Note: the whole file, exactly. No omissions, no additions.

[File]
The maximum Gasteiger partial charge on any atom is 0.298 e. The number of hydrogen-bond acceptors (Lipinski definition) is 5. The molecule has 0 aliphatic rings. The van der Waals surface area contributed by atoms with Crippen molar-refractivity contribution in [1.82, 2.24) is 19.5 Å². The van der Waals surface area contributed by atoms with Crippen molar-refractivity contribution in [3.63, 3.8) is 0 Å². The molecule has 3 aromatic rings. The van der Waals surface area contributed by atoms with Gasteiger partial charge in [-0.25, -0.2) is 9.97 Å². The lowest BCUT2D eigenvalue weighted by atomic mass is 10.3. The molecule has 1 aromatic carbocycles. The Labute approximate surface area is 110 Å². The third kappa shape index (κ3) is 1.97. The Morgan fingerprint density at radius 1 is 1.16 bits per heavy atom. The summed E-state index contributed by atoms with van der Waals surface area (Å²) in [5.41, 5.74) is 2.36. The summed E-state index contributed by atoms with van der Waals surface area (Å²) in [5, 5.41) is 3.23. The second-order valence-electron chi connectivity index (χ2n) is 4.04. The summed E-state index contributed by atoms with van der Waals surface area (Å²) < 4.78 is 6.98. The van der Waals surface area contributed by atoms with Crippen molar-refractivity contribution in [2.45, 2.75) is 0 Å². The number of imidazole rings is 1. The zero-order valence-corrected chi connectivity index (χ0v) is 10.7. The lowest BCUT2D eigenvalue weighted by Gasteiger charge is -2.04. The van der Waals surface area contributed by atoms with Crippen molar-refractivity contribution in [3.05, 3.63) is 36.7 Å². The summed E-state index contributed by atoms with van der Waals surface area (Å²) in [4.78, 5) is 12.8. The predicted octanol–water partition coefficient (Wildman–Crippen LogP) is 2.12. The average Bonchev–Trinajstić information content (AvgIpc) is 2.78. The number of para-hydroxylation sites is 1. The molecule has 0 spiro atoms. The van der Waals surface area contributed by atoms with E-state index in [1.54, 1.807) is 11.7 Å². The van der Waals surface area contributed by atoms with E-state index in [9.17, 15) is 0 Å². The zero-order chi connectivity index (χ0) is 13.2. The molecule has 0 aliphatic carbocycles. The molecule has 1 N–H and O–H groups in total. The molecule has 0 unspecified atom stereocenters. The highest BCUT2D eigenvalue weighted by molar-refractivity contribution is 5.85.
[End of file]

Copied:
The maximum Gasteiger partial charge on any atom is 0.298 e. The number of hydrogen-bond acceptors (Lipinski definition) is 5. The molecule has 0 aliphatic rings. The van der Waals surface area contributed by atoms with Crippen molar-refractivity contribution in [1.82, 2.24) is 19.5 Å². The van der Waals surface area contributed by atoms with Crippen molar-refractivity contribution in [3.63, 3.8) is 0 Å². The molecule has 3 aromatic rings. The van der Waals surface area contributed by atoms with Gasteiger partial charge in [-0.25, -0.2) is 9.97 Å². The lowest BCUT2D eigenvalue weighted by atomic mass is 10.3. The molecule has 1 aromatic carbocycles. The Labute approximate surface area is 110 Å². The third kappa shape index (κ3) is 1.97. The Morgan fingerprint density at radius 1 is 1.16 bits per heavy atom. The summed E-state index contributed by atoms with van der Waals surface area (Å²) in [5.41, 5.74) is 2.36. The summed E-state index contributed by atoms with van der Waals surface area (Å²) in [5, 5.41) is 3.23. The second-order valence-electron chi connectivity index (χ2n) is 4.04. The summed E-state index contributed by atoms with van der Waals surface area (Å²) < 4.78 is 6.98. The van der Waals surface area contributed by atoms with Crippen molar-refractivity contribution in [2.45, 2.75) is 0 Å². The number of imidazole rings is 1. The zero-order valence-corrected chi connectivity index (χ0v) is 10.7. The lowest BCUT2D eigenvalue weighted by Gasteiger charge is -2.04. The van der Waals surface area contributed by atoms with Crippen molar-refractivity contribution in [3.05, 3.63) is 36.7 Å². The summed E-state index contributed by atoms with van der Waals surface area (Å²) in [4.78, 5) is 12.8. The predicted octanol–water partition coefficient (Wildman–Crippen LogP) is 2.12. The average Bonchev–Trinajstić information content (AvgIpc) is 2.78. The number of para-hydroxylation sites is 1. The molecule has 0 spiro atoms. The van der Waals surface area contributed by atoms with E-state index in [1.54, 1.807) is 11.7 Å². The van der Waals surface area contributed by atoms with E-state index in [9.17, 15) is 0 Å². The zero-order chi connectivity index (χ0) is 13.2. The molecule has 0 aliphatic carbocycles. The molecule has 1 N–H and O–H groups in total. The molecule has 0 unspecified atom stereocenters. The highest BCUT2D eigenvalue weighted by molar-refractivity contribution is 5.85.